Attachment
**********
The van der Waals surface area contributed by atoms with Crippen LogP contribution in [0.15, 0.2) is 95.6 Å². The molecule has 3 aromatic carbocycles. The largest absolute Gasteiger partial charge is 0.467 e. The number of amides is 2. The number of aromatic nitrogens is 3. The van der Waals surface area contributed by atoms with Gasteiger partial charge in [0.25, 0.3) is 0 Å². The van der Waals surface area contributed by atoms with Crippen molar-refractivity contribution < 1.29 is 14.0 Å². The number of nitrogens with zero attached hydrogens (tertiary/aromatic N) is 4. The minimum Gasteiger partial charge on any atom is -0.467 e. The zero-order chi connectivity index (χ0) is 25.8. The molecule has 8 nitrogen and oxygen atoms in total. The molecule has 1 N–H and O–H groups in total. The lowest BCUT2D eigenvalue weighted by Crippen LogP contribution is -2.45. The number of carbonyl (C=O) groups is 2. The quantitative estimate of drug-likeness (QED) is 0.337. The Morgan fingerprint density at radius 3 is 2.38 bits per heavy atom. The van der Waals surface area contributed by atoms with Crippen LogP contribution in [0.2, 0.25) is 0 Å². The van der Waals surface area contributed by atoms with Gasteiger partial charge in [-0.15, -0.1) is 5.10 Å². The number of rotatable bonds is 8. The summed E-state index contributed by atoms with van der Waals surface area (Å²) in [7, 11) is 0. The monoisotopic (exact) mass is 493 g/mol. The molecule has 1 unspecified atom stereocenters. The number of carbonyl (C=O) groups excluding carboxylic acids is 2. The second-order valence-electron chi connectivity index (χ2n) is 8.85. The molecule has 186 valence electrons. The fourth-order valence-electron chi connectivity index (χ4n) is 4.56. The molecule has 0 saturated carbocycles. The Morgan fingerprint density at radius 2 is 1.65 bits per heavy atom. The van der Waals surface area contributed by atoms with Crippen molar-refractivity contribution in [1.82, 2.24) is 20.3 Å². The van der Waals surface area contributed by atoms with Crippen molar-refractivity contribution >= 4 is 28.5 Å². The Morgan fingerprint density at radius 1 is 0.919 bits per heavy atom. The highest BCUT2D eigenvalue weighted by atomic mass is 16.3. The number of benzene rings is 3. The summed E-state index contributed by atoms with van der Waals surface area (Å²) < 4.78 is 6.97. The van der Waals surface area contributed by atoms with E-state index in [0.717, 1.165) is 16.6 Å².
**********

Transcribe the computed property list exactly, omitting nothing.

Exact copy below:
The van der Waals surface area contributed by atoms with Crippen LogP contribution in [0.15, 0.2) is 95.6 Å². The molecule has 3 aromatic carbocycles. The largest absolute Gasteiger partial charge is 0.467 e. The number of amides is 2. The number of aromatic nitrogens is 3. The van der Waals surface area contributed by atoms with Gasteiger partial charge in [0.25, 0.3) is 0 Å². The van der Waals surface area contributed by atoms with Crippen molar-refractivity contribution < 1.29 is 14.0 Å². The number of nitrogens with zero attached hydrogens (tertiary/aromatic N) is 4. The minimum Gasteiger partial charge on any atom is -0.467 e. The zero-order chi connectivity index (χ0) is 25.8. The molecule has 8 nitrogen and oxygen atoms in total. The molecule has 1 N–H and O–H groups in total. The lowest BCUT2D eigenvalue weighted by Crippen LogP contribution is -2.45. The number of carbonyl (C=O) groups is 2. The quantitative estimate of drug-likeness (QED) is 0.337. The Morgan fingerprint density at radius 3 is 2.38 bits per heavy atom. The van der Waals surface area contributed by atoms with Crippen LogP contribution in [0.2, 0.25) is 0 Å². The van der Waals surface area contributed by atoms with Gasteiger partial charge in [-0.15, -0.1) is 5.10 Å². The number of rotatable bonds is 8. The summed E-state index contributed by atoms with van der Waals surface area (Å²) in [7, 11) is 0. The monoisotopic (exact) mass is 493 g/mol. The molecule has 1 unspecified atom stereocenters. The number of carbonyl (C=O) groups excluding carboxylic acids is 2. The second-order valence-electron chi connectivity index (χ2n) is 8.85. The molecule has 186 valence electrons. The fourth-order valence-electron chi connectivity index (χ4n) is 4.56. The molecule has 0 saturated carbocycles. The Morgan fingerprint density at radius 2 is 1.65 bits per heavy atom. The van der Waals surface area contributed by atoms with Crippen molar-refractivity contribution in [1.82, 2.24) is 20.3 Å². The van der Waals surface area contributed by atoms with Crippen molar-refractivity contribution >= 4 is 28.5 Å². The Morgan fingerprint density at radius 1 is 0.919 bits per heavy atom. The highest BCUT2D eigenvalue weighted by atomic mass is 16.3. The number of benzene rings is 3. The summed E-state index contributed by atoms with van der Waals surface area (Å²) < 4.78 is 6.97. The van der Waals surface area contributed by atoms with E-state index in [0.717, 1.165) is 16.6 Å².